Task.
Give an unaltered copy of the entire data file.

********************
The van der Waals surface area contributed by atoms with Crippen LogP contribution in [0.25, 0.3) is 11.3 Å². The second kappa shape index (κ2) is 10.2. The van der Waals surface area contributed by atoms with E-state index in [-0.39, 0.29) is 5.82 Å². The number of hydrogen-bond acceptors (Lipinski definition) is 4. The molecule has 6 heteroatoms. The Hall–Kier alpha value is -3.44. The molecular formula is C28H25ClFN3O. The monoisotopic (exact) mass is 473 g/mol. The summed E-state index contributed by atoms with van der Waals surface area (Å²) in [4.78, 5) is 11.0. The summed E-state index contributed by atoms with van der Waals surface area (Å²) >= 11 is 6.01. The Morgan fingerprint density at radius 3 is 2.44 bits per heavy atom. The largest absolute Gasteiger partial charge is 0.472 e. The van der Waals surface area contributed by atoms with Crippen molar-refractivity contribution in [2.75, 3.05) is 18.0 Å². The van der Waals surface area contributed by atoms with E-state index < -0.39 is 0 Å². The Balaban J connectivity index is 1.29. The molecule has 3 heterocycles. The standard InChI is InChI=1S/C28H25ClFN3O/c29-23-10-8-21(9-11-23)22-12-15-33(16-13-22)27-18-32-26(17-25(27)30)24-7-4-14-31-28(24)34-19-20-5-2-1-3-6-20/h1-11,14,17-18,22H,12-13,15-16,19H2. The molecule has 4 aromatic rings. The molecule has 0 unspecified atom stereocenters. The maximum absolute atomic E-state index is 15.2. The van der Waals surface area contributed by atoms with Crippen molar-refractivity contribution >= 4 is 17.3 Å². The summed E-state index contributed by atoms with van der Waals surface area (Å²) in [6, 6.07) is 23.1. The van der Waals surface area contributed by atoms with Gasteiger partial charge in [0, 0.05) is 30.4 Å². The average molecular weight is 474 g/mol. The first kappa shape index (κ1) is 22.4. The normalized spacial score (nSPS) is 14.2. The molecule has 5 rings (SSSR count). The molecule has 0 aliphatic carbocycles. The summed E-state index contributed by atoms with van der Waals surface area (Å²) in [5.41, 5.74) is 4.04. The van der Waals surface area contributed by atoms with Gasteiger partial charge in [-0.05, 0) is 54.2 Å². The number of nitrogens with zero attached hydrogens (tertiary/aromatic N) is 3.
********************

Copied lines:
The van der Waals surface area contributed by atoms with Crippen LogP contribution in [0.25, 0.3) is 11.3 Å². The second kappa shape index (κ2) is 10.2. The van der Waals surface area contributed by atoms with E-state index in [-0.39, 0.29) is 5.82 Å². The number of hydrogen-bond acceptors (Lipinski definition) is 4. The molecule has 6 heteroatoms. The Hall–Kier alpha value is -3.44. The molecular formula is C28H25ClFN3O. The monoisotopic (exact) mass is 473 g/mol. The summed E-state index contributed by atoms with van der Waals surface area (Å²) in [4.78, 5) is 11.0. The summed E-state index contributed by atoms with van der Waals surface area (Å²) >= 11 is 6.01. The Morgan fingerprint density at radius 3 is 2.44 bits per heavy atom. The largest absolute Gasteiger partial charge is 0.472 e. The van der Waals surface area contributed by atoms with Crippen molar-refractivity contribution in [2.75, 3.05) is 18.0 Å². The van der Waals surface area contributed by atoms with E-state index < -0.39 is 0 Å². The Balaban J connectivity index is 1.29. The molecule has 3 heterocycles. The standard InChI is InChI=1S/C28H25ClFN3O/c29-23-10-8-21(9-11-23)22-12-15-33(16-13-22)27-18-32-26(17-25(27)30)24-7-4-14-31-28(24)34-19-20-5-2-1-3-6-20/h1-11,14,17-18,22H,12-13,15-16,19H2. The molecule has 4 aromatic rings. The molecule has 0 unspecified atom stereocenters. The maximum absolute atomic E-state index is 15.2. The van der Waals surface area contributed by atoms with Crippen molar-refractivity contribution >= 4 is 17.3 Å². The summed E-state index contributed by atoms with van der Waals surface area (Å²) in [6, 6.07) is 23.1. The van der Waals surface area contributed by atoms with Gasteiger partial charge in [0, 0.05) is 30.4 Å². The average molecular weight is 474 g/mol. The first kappa shape index (κ1) is 22.4. The normalized spacial score (nSPS) is 14.2. The molecule has 5 rings (SSSR count). The molecule has 0 aliphatic carbocycles. The summed E-state index contributed by atoms with van der Waals surface area (Å²) in [5.41, 5.74) is 4.04. The van der Waals surface area contributed by atoms with Gasteiger partial charge in [-0.05, 0) is 54.2 Å². The number of nitrogens with zero attached hydrogens (tertiary/aromatic N) is 3.